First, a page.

Top 5 Best Python IDE and Text Editors
In this article, I will mention my top five choices for the best Python IDE and text editors. Now, all of these choices have their different pros and their different cons in different use cases for them. So that means, that for me my favorite may not be yours and in that instance, I’d love to see a comment down below maybe explaining why you disagree with me or why you think one of the editors on my list should be ranked somewhere else now before we go too far, I will quickly mention the difference between an IDE and a text editor as that is important to know before going forward.
What is an IDE and a Text Editor?
IDE stands for an integrated development environment and essentially what that means is this is a much more feature-rich software tool. It comes with things like a debugger and autocomplete, and is a much heavier package with a lot more features. Well, that also means is this is going to use more memory on your computer. It’s gonna be more system-intensive, it may lag, you may crash sometimes, and on slower computers, it’s maybe not the best option.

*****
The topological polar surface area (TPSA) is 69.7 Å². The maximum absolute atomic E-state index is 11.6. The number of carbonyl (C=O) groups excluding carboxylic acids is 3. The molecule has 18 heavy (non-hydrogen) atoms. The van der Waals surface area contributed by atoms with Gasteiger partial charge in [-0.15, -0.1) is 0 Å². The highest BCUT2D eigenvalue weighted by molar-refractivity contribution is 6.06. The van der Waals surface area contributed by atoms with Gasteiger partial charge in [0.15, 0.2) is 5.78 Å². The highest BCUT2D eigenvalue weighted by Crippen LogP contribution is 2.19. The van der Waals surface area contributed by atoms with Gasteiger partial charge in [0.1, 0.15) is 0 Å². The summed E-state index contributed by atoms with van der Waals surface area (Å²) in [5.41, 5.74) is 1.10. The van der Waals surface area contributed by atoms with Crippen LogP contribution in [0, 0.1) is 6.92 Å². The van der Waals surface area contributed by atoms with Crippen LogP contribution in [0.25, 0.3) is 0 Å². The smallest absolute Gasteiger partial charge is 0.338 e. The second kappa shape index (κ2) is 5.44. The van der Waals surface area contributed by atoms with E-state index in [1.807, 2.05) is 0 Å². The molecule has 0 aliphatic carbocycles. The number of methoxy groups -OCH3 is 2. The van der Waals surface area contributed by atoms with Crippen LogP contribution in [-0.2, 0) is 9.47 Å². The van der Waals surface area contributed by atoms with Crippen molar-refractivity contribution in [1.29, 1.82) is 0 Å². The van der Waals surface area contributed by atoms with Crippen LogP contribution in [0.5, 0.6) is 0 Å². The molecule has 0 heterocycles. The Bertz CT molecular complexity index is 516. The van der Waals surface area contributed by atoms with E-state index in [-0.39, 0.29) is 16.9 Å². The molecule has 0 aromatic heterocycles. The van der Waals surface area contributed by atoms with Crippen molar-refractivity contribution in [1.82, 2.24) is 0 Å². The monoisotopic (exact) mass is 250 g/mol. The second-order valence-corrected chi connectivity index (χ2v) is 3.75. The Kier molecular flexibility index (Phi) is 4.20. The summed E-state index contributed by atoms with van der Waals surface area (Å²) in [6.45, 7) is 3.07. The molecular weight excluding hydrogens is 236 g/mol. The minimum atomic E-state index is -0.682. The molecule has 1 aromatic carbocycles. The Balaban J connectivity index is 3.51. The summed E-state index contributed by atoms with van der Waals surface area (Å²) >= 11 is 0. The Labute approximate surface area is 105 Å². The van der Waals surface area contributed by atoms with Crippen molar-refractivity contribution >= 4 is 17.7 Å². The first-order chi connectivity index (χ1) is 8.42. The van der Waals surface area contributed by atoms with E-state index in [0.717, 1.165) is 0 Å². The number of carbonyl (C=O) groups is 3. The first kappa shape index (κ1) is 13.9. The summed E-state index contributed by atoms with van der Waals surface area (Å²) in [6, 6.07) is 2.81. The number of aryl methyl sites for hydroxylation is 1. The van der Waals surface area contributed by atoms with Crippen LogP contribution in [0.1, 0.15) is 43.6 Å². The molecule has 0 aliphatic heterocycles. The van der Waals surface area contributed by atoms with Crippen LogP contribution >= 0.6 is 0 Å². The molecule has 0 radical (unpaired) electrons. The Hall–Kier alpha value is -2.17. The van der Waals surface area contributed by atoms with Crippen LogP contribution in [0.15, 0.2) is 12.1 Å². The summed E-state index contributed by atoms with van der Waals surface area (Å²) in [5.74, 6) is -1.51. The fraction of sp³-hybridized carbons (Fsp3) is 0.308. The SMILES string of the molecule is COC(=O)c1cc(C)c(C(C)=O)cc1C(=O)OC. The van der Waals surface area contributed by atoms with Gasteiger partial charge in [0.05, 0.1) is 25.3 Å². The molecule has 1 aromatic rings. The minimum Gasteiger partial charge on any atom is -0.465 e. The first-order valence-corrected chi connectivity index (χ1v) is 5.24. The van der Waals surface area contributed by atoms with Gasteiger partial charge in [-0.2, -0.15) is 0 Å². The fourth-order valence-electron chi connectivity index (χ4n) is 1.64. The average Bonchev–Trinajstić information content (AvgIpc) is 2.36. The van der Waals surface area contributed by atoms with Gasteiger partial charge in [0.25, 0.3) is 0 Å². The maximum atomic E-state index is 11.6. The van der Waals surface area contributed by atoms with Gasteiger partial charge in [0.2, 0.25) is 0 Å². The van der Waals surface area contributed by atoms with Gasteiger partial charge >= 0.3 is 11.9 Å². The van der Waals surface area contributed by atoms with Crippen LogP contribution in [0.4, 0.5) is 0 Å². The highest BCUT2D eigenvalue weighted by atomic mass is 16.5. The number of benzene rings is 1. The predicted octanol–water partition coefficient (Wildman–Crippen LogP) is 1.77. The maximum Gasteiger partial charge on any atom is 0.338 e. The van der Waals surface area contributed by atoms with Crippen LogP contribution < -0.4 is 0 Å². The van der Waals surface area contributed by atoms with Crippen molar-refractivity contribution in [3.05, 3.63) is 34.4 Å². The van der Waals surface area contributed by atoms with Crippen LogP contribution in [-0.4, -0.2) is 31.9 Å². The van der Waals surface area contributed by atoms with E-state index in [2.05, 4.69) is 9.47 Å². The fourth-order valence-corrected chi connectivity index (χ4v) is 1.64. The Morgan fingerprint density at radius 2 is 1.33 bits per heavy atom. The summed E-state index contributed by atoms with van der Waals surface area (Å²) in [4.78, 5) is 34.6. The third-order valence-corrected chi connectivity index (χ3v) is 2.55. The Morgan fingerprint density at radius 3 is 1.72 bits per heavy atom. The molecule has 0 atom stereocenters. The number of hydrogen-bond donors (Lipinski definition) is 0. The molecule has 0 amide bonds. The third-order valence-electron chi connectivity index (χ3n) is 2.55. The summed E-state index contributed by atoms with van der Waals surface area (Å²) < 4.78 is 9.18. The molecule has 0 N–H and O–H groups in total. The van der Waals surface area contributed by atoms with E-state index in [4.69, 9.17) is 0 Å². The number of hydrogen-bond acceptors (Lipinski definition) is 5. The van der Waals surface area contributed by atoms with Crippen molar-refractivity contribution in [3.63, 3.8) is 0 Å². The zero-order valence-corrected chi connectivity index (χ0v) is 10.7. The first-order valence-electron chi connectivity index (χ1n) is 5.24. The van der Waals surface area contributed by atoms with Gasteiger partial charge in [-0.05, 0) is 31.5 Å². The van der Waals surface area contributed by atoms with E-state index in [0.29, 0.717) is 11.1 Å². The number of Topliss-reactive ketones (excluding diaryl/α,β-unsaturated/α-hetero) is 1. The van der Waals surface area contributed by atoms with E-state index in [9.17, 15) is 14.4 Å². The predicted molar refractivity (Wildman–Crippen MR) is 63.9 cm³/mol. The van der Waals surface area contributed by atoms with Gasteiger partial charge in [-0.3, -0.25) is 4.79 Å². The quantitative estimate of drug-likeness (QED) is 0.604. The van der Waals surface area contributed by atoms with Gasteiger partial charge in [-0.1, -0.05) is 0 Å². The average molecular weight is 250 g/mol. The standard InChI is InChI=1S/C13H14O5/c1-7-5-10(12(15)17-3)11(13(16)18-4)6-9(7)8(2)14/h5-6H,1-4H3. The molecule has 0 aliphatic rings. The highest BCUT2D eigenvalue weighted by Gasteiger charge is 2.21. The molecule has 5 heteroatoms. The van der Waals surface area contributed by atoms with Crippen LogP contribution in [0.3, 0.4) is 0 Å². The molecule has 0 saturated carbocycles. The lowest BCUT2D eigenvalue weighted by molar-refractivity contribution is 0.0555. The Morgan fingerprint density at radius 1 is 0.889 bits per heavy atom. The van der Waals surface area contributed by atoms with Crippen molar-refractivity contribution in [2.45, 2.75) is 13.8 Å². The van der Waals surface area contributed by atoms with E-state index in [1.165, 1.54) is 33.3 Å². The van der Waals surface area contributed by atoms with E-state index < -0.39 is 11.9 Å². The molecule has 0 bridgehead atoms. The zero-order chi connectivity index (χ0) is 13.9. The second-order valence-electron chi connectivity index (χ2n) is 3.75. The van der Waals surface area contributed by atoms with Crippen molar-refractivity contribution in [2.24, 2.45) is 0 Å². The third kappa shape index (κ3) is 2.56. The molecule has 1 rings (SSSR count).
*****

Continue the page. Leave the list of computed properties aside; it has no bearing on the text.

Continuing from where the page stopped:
The text editor is a lighter weight version of IDEs. It comes with fewer features, typically it’ll have some plugins that you can install, and really all it’s meant for is some basic scripting and some lighter weight coding and is a great option when you don’t have a very capable computer that can run one of these huge IDEs.
List of 5 Best Python IDEs and Text Editors
I will mention Top 5 best python IDE and Text Editors in descending order to give you a better feel of which one is better in use and feel. I have also provided the Pros and Cons of each IDE and Text Editor in the list. So the list is mentioned below. Read and go through all of them to find a better IDE or Text Editor according to your need.
My fifth favorite editor for Python is Vim. Now, Vim is an extremely lightweight editor that becomes very powerful, when you know how to use it properly. It works on pretty much every operating system and it’s even capable of running solely in the command line. Vim is what many Python experts use because of its powerful keyboard shortcuts and unlimited customized ability and most of the users love how quickly they can develop with it, and the vast amount of plugins that come with it. I will warn you that, Vim has a very very steep learning curve it’s nothing compared to modern-day IDEs and it will likely take you a very long time to get used to the lack of UI features, and even just remember the sheer volume of keyboard commands and shortcuts. So in conclusion, Vim is a very powerful tool and the only development environment that you’ll ever need for Python, assuming that you can figure out how to use it. It’s not for everyone, I wouldn’t recommend it for beginners but it’s definitely something worth checking out especially if you’ve been developing in Python for a long time.